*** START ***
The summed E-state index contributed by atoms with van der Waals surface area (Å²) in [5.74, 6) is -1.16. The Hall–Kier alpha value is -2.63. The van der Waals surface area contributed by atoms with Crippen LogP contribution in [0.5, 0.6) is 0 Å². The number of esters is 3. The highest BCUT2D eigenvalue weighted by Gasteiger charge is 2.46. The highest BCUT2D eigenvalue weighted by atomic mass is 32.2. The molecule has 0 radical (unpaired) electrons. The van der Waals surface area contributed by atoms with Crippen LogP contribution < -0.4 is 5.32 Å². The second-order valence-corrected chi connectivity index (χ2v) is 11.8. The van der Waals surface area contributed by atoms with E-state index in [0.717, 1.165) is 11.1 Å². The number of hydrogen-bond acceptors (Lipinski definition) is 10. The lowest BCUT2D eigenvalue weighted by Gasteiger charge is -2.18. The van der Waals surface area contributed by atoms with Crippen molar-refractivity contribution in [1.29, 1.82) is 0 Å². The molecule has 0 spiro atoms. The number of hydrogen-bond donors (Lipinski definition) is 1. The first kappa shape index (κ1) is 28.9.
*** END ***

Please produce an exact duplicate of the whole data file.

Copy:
The summed E-state index contributed by atoms with van der Waals surface area (Å²) in [5.74, 6) is -1.16. The Hall–Kier alpha value is -2.63. The van der Waals surface area contributed by atoms with Crippen LogP contribution in [0.5, 0.6) is 0 Å². The number of esters is 3. The highest BCUT2D eigenvalue weighted by Gasteiger charge is 2.46. The highest BCUT2D eigenvalue weighted by atomic mass is 32.2. The molecule has 0 radical (unpaired) electrons. The van der Waals surface area contributed by atoms with Crippen LogP contribution < -0.4 is 5.32 Å². The second-order valence-corrected chi connectivity index (χ2v) is 11.8. The van der Waals surface area contributed by atoms with E-state index in [0.717, 1.165) is 11.1 Å². The number of hydrogen-bond acceptors (Lipinski definition) is 10. The lowest BCUT2D eigenvalue weighted by Gasteiger charge is -2.18. The van der Waals surface area contributed by atoms with Crippen molar-refractivity contribution in [1.29, 1.82) is 0 Å². The molecule has 0 spiro atoms. The number of hydrogen-bond donors (Lipinski definition) is 1. The first kappa shape index (κ1) is 28.9.